Let’s see this with an example — A Content Microservice handling use cases of Content Creation and Content Promotion.

Content Creation and Promotion features of Content Service
Content Creation and Promotion features of Content Service

In this case, while creating a new content, if the Content Moderation service takes time to respond, then it will impact the content creation time. With more and more requests coming for content creation, the system resources will be blocked waiting for the response from the Content Moderation service, eventually leading to resource contention. And because of resource crunch, if someone tries to perform Share Content use case, because of resource crunch, the Content service will not be able to handle the request despite the External Social Platform Integration service is up and running fine.

In this case, asynchronous communication could have worked better but the synchronous communication is shown just to explain the Timeout issue.

Ok, I get that but how do you hit that sweet spot of when to time out? Well it depends on quite a few things —

  1. Understand the context in which the external call is made. If there is a Service Level Objective (SLO) of 3 seconds for content creation in above case, then the timeout cannot be more than 3 seconds for Content Moderation request to respond back.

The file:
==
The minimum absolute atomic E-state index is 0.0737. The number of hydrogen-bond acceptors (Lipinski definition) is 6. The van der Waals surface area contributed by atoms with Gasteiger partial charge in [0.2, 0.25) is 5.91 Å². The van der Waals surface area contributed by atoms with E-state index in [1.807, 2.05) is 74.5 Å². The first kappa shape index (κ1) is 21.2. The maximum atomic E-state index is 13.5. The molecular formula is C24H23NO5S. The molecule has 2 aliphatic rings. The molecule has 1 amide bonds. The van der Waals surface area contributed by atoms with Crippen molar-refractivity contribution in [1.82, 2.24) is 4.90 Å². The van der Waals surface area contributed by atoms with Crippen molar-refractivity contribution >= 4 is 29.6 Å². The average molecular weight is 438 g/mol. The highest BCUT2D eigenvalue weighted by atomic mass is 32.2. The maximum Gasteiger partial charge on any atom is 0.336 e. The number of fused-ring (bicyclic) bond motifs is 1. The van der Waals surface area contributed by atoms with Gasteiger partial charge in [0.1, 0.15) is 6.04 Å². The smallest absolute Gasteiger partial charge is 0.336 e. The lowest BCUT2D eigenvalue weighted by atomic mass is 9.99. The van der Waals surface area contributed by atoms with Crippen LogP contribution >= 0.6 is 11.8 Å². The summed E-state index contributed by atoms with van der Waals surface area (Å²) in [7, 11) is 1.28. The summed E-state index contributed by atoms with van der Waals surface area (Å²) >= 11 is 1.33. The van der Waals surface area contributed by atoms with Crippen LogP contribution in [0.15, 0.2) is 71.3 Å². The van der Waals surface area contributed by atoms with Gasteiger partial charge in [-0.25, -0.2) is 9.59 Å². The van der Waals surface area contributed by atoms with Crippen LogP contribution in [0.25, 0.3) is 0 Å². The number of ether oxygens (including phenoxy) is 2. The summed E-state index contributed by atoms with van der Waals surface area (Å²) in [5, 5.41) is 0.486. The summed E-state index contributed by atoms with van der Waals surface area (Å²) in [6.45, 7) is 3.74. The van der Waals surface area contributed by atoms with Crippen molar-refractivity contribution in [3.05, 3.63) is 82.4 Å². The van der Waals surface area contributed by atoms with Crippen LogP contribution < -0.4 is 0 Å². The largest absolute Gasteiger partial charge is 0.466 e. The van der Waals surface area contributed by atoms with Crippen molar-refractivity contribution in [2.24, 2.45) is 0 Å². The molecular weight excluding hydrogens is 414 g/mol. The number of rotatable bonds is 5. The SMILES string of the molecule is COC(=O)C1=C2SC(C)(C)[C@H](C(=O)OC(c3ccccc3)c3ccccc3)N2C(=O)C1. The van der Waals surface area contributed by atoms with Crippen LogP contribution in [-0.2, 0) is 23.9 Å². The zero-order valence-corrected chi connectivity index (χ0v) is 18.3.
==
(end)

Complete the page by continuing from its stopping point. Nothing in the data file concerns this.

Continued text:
2. If a use case overall has a SLO of 5 seconds and the implementation calls more than one API call then plan for the timeouts on individual API calls such that it does not exceed the overall SLO of 5 seconds.
  3. The amount of time to wait can also be calculated depending on the context in which the call is invoked. Example — if Content Moderation has SLO of 3 seconds and if the Content Moderation API call is invoked after 1 second then all you are left with is 2 seconds of timeout for Content Moderation request before the overall transaction timeout.